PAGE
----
How not to market OpenStack: A lesson from Nebula's failure

The demise of Nebula indicates that delivering OpenStack via a hardware appliance was bound to fail in the long run

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Nebula, maker of a hardware-based OpenStack turnkey solution, closed its doors on April 1 -- no joke.

The company, which was founded by one of OpenStack's original progenitors, failed in big part because it delivered a product that was less OpenStack than a proprietary solution.

"When we started this journey four years ago," reads a notice on Nebula's home page, "we set out to usher in a new era of cloud computing by curating and productizing OpenStack for the enterprise. We are incredibly proud of the role we had in establishing Nebula as the leading enterprise cloud computing platform. At the same time, we are deeply disappointed that the market will likely take another several years to mature. As a venture-backed startup, we did not have the resources to wait."

The maturity of the OpenStack market wasn't the only problem for Nebula. There was also the nature of its product stemming from expectations for OpenStack.

The OpenStack creators -- and the OpenStack appliance people

Nebula was co-founded by Chris Kemp -- formerly of NASA's Ames Research Center, where he developed part of OpenStack's core components -- with venture capital from Kleiner Perkins. His company's approach to the OpenStack market wasn't only to sell service or an enterprise distribution as Mirantis or Red Hat do, but to sell a complete turnkey hardware product.

The hardware in question was a controller appliance used to drive a cluster of up to 20 nodes per controller and up to five controllers per cluster. Setup was near-automatic, and upgrades to OpenStack were rolled out to the controller by Nebula.

Nebula believed its solution wasn't only more convenient, but "a true enterprise product with support that provides the enterprise integration capabilities (networking, storage, identity), all preconfigured and hardened," as Nebula CEO Gordon Stitt put it in an email earlier this year.

He believed Nebula's solution was superior to building OpenStack in-house and by hand, or hiring a professional services team: "We provide all of the testing and upgrading on the six-month cycle, and since our OpenStack implementation is a product, all of our implementations are identical so this is a simple, automated upgrade."

Unfortunately, the market didn't favor Nebula's hardware-centric approach.

The crucial mistakes

What went wrong? Cost of the solution aside, Nebula's product ran contrary to the way OpenStack itself was conceived.

Those who make a deep investment in OpenStack, as Walmart did, learn quickly how tough it is to work with. Standing up a stack and getting it running is only part of the deal; the work also includes upgrading the stack across releases, and -- most important -- building your own enterprise-specific customizations into OpenStack, which is one of the big reasons to invest in an OpenStack setup in the first place.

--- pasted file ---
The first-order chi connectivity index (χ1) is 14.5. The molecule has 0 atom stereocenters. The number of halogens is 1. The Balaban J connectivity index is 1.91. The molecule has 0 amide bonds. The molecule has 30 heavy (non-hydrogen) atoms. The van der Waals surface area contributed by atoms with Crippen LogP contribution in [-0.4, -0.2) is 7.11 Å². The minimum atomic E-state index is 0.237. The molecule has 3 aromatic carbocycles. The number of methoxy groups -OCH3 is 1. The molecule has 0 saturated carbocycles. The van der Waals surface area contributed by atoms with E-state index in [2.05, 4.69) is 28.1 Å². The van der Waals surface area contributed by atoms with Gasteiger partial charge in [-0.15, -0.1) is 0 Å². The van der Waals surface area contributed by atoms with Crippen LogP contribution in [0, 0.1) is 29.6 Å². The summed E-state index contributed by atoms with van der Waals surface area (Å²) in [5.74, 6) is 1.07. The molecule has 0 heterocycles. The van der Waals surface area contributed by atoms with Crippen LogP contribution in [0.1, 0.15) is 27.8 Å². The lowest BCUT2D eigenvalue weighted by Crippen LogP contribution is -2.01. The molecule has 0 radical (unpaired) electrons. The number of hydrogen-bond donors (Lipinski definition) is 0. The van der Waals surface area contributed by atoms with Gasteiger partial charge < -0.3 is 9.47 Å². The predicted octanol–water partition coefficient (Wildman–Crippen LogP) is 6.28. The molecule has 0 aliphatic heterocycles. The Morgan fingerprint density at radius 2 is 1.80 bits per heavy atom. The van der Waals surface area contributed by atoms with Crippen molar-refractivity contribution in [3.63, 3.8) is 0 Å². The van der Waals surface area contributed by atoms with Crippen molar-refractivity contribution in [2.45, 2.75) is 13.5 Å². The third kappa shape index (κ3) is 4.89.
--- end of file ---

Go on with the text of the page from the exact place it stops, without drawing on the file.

Once all that's mastered, the payoffs of using OpenStack also become bigger, and the resulting stack can become the enterprise's own creation, rather than the vendor's. With a managed, appliance-based approach, it's harder for a company to reintegrate its own changes.

Another place where Nebula fell down: It aimed for a shrinking market. Stitt saw Nebula serving enterprise that wanted to build "a truly seamless hybrid cloud using the same technology on-premise due to security or regulatory requirements and data residency requirements. The residency requirements -- that data never leaves the enterprise -- may be regulatory or may be due to the cost and/or latency of transferring data in and out of a public cloud."

But costs and requirements have been receding with each passing year, if not month. To that end, Nebula was not the only turnkey OpenStack solution out there, and many options were delivered as managed solutions on cloud-hosted hardware (Ubuntu BootStack, Mirantis OpenStack Express).

Finally, OpenStack's deployment issues seemed best solved within OpenStack itself through software -- which was bound to happen sooner or later -- rather than through what amounted to an ongoing dependency on a vendor's proprietary deployment solution.

What the market didn't bear

The wording in Nebula's farewell note seems to assign part of the blame on the way OpenStack has taken years to achieve the uptake its proponents envisioned.

This is in part a valid conceit. Only after four years did enterprise interest in the technology seem to turn the corner -- even then, the majority of its enterprise use, as of May last year, was modest compared to the scale and scope of Linux itself. Most of the deployments at scale were confined to verticals like telecom, with enterprise deployments largely modest affairs. (The most recent edition of the survey no longer tracks the size of deployments.) Container technologies also seem more likely to hit the sweet spot of what enterprises actually need, given the way they've enjoyed the kind of rapid and broad uptake that OpenStack hasn't seen.

But none of that has stopped companies like Canonical, Mirantis, or Red Hat from reaping investments made into OpenStack. With Canonical and Red Hat, their OpenStack work has been part of a larger portfolio of enterprise open source technologies, including containers. With Mirantis, it's been about easy deployment and a professed devotion to the openness of the underlying system.

In the end, the failure of Nebula is less about OpenStack's larger issues and more about a company that tried to sell a proprietary hardware solution to deliver and maintain an open source software stack -- in short, a company that provided the wrong solution to the wrong problem.

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